• Peas that pack a punch

    Peas that pack a punch

    Green peas are thought to have originated from Central Asia and the Middle East, and their cultivation dates back many thousands of years. Although grown and widely popular around the world, Canada is currently the worlds largest producer and exporter of green peas, followed by France, Russia, India and China. Interestingly, India is the worlds largest importer of green peas, due to their popularity within the Indian cuisine.

    Surprisingly, given their popularity the humble green pea has been overlooked in terms of research with regards to their health benefits, with the dried version rather than fresh being more commonly used during research. It is with this in mind that there seems very little to say. However, the green pea is a powerhouse of nutrients with huge beneficial implications to our health when consumed daily.

    Green peas are a great source of plant-based omega-3 fatty acids in the form of alpha-linolenic acid (ALA), one of the much needed healthy fats, with anti-inflammatory benefits required for long term risk reduction of many common chronic diseases.

    Green peas have a excellent anti-inflammatory and antioxidant properties, some of which are exclusive to the pea. As we know, chronic inflammation within the body can lead to a multitude of inflammatory diseases including arthritis, heart disease and type 2 diabetes. So it comes as no surprise that a daily intake of green peas (about half a cup of cooked peas) will help to reduce your risk of developing these chronic diseases.

    Another area of interest has been in the field of cancer, more specifically stomach cancer. Green peas have recently been found to contain a phytonutrient called coumestrol and this has been in the spotlight for its ability to lower the risk of stomach cancer. There is also some suggestion from studies that coumestrol can help to reduce the risk of prostate and breast cancer.

    Peas are excellent at regulating our blood sugar levels. The fiber and protein content regulate the pace at which digestion of food takes place, this regulation helps to maintain our blood sugar levels. Green peas along with other pulses can lower not only our fasting blood sugar levels, but also our fasting insulin levels.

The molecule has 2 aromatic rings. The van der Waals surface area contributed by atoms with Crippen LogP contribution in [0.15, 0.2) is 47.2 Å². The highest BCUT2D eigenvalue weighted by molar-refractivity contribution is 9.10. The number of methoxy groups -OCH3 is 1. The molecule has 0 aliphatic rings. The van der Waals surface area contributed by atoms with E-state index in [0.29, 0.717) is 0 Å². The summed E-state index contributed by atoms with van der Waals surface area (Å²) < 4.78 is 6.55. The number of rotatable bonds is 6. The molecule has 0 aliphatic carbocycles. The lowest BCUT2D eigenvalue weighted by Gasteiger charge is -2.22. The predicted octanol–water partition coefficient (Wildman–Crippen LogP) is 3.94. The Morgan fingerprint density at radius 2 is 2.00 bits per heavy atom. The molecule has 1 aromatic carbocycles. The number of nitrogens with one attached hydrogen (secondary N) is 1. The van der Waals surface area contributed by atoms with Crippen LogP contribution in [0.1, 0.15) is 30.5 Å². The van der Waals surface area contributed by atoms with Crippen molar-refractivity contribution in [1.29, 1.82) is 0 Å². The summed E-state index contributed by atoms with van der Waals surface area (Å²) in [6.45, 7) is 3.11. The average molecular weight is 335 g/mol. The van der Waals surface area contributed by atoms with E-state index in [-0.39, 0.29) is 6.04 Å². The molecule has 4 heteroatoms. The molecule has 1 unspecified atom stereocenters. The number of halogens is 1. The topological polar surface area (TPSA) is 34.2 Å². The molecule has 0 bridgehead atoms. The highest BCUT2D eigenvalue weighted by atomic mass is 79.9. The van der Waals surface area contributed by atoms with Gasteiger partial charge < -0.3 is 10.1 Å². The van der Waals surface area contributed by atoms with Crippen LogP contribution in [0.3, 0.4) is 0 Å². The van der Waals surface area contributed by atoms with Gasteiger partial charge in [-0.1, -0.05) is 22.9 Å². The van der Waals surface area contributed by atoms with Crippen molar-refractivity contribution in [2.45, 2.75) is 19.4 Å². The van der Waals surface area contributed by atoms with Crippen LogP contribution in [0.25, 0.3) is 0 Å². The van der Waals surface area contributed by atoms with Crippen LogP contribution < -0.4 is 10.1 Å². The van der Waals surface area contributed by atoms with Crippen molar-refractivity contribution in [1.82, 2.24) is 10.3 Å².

I'm sure in the future there will be more health benefits found from the little green garden pea. Until then we will take a closer look at the benefits gained from the nutrients within the pea which may give you some idea of where future studies will be aimed.

    The nutrients found in Green peas

    A closer look at some of the nutrients and their benefits

    Vitamin C

    - Supports the immune system
    - Increases iron absorption
    - Protects cells from oxidating damage
    - Helps reduce the risk of heart disease, including coronary heart disease and stroke
    - Helps in the formation of collagen, carnitine and catecholemines
    - Helps prevent and fight cancer

    Vitamin A
    - Maintains normal skin function
    - Maintains healthy vision
    - Promotes a healthy functioning immune system
    - Maintains a healthy neurological function
    - Reduces inflammation, through fighting free radical damage

    Thiamin - Vitamin B1

    - Helps to metabolise carbohydrates, proteins and fats
    - Helps to turn carbohydrates into energy
    - Helps maintain a healthy digestion
    - Supports the normal function of the nervous system
    - Supports the proper functioning of muscles
    - Promotes normal brain functioning
    - Antioxidant
    - Slows down the progression of Alzheimer's

    Vitamin K
    - Promotes normal healthy clotting
    - Prevents heart disease and arterial calcification
    - Improves vascular health, leading to fewer varicose veins
    - Maintains healthy bones
    - Acts as an adjunct to vitamin D
    - Helps to reduce the risk of developing prostate cancer, lung cancer, liver cancer and leukaemia.

    - Mineral

    - Helps maintain blood volume
    - Produces energy in your cells from carbohydrates
    - Supports the building of strong tissue, including hair and nails
    - Involved in the manufacturing of collagen
    - Helps to maintain a healthy balance of cholesterol
    - Assists in the prevention of premature ageing

    Iron - Mineral

    - Formation of blood cells
    - Supports healthy muscle function
    - Helps in brain development
    - Helps to regulate body temperature
    - Supports a healthy neurological function
    - Oxygen carrier from one cell to another

    Manganese - Mineral
    - Supports the formation of healthy bones through absorption of calcium
    - Supports collagen production
    - Helps with the control of blood sugar
    - Contributes to the prevention of oxygen related damage and damage from ultraviolet (UV) light
    - Antioxidant, fights free radical damage. Diets low in manganese have been linked to skin problems and asthma
    - Proper functioning of the thyroid gland
    - Promotes metabolism of fats and carbohydrates

    Comments 2 Comments
    1. sophie's Avatar
      sophie -
      I add frozen garden peas to my smoothies in the morning, just a handful, you can't taste them, but it's a great way to ram more raw green veg into my day.
    1. over the hill's Avatar
      over the hill -
      It's peas with everything in this house, they are so versatile and I make a mean green pea and parmesan risotto
      What I love about peas is that they are cheap, easy to come by, versatile, kids love them and because they are frozen they don't go off.
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